“Do you think in English, mum?
“I can’t imagine I ever will.”
I went to the JCC camp. One day they asked us, if I understood correctly, to draw the most beautiful things we had ever seen in our lives on two paper plates, which they would then fill with dried beans and staple together. I drew the tricolor swirl of Aquafresh toothpaste just squeezed over the two. I couldn’t get over it. Advisors mocking me “love the Sprite can.” I remember this term as if it were a trope, when in reality it comes from a story told by a preppy girl in my high school who had a nervous breakdown following a “social service” trip to the South, she was so shaken by misery. The Scene: The “Explorer” comes to the spiritually bludgeoned native people to find that in their wicked little hut, among their few possessions, is a crushed and rusty Sprite and they pray to it. “The horror!” As if you don’t love the Sprite, you can yourself, with amazing results!
Around September, the grape leaves growing on the fence in the parking lot behind our apartment were ready to be harvested. We marinated them and made dolma for Jean and Jay. They probably wouldn’t have liked to know that their dinner had grown behind the dumpster. Today they call this kind of thing “wild crafting”.
Instead of leaving our mall shtetls send their children to public school, we received the gift of two years of schooling at HANI, the Hebrew Academy of Northwest Indiana. None of the wealthy Jews we know sent their children there. It was across the state line; getting to school took two hours.
HANI was K-8, with 100 students. It was set up in an old TV station with two giant satellite dishes in the back instead of a playground. Every day we had Hebrew lessons with an Israeli named Ms. Hanukah, tough and bossy, which I found comforting. In the Soviet kindergarten, our teachers spanked us when we couldn’t fall asleep during siesta, we were yelled at because we didn’t have the motor skills to embroider the Kremlin. They were preparing us for the real school, which was going to be much stricter. Here, other than in Mrs. Hanukah’s class, all we did was eat animal crackers and roll around.
Why were we not belittled and disciplined? When will I have the chance to show my patriotism? I would cut little strips of my clothes, pieces of my hair, draw on my arms and legs, and walk out of class sobbing for no articulate reason. Nobody stopped me.
Sometime in October, our first-grade teacher, Mrs. Seaver, showed us a made-for-TV movie called Molly’s Pilgrim. In the opening scene, eight-year-old Masha, inexplicably “Molly,” a Soviet Jewish immigrant, lingers, watching a group of American girls play jump rope. The most popular catches her peeking. “What are you looking at, BIG NOSE?” Their teacher distributes wooden clothespins, from which the children are invited to create little pilgrims. Like, for Thanksgiving. Idiot Masha/Molly dresses her people up as Russian peasants, which is mainly the fault of her idiot mom, who tells her that “vee ar pilgreemz in zis kantry, vee also kame khere too bee free”. So the clothespin serfs are actually meant to be them, Masha and Mama: real-life, modern-day pilgrims. The kids at school find this reasoning stupid as hell. But then the teacher, who also thinks at first that Masha is stupid as hell, suddenly realizes something: “No, children, Molly is right. It’s a pilgrim!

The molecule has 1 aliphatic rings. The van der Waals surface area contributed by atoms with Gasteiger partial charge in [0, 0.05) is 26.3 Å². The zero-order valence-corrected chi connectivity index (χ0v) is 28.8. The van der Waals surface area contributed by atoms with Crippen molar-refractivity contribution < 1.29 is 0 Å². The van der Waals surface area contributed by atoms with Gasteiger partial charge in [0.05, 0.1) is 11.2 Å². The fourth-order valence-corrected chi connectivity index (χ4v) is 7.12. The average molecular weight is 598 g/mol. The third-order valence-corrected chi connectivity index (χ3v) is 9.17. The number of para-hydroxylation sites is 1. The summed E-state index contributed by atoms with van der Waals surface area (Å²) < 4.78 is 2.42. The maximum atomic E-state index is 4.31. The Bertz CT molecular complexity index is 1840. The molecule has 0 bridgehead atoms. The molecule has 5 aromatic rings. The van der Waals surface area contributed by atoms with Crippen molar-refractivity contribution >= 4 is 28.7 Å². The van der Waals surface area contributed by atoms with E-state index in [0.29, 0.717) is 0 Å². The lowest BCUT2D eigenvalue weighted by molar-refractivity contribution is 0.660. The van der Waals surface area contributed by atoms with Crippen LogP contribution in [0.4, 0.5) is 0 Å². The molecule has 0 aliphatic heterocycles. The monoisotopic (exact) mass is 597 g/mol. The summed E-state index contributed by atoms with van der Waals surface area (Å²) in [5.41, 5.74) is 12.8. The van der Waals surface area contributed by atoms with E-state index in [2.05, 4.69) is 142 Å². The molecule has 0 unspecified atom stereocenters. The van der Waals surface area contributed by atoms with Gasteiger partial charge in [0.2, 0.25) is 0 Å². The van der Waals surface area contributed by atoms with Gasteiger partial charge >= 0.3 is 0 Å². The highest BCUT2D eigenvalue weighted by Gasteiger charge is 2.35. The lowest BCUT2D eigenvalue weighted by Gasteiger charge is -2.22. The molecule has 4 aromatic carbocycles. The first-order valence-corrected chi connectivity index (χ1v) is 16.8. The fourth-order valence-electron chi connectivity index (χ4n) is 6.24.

Mrs. Seaver said we should put on a play of Molly’s Pilgrim. We were constantly putting on plays and competitions. Melissa, the richest and most popular girl in our class wanted to play the role of Masha/Molly. Fine. I would take the supporting role. “What are you looking at, BIG NOSE?” I taunted Melissa. Have we been experienced?
What American Jews failed to understand was that for Soviet Jews, the daily coping mechanism for dealing with pervasive but random institutional and interpersonal anti-Semitism was normalization. This was likened to an emotional strategy: not drawing attention to their experiences of oppression or discrimination, but diminishing them as much as they could; never inflate them into “traumas,” let alone redemptive story arcs.
It was a pride to remain steadfast, perhaps the last glimmer of a kind of faith in the equality promised by communism. My parents, who came of age during perestroika, were idealistic internationalists. They didn’t want to be Jewish, Soviet, Russian or Azerbaijani; they didn’t care about anything that tied them to an identity, a narrative, or some other constraint on their thinking or their place in the world. For them, being “Jewish” was just a ticket to freedom – they wanted out of this story!
” What a story ? my father will say. “There was no story. It’s shit. We never thought of all that. We were just living. And shakes his head in disgust at my childish, American need to come to a gratifying conclusion.
I didn’t invent this stuff, though. These misunderstandings had an important purpose. Sociologists point out that “the narrative of anti-Semitism that portrayed the immigrant past in terms of suffering and humiliation. . . entrusted the host society with the role of liberator [toward whom] the immigrant was expected to be grateful and docile” (Rapaport, Lomsky-Feder, Heider 2002).
On Halloween recently, mom dressed up as a peasant girl, just like the clothespins. She had bought the costume on Amazon. “Mom, what are you?” I asked him. “Ukrainian Anti-Semite”.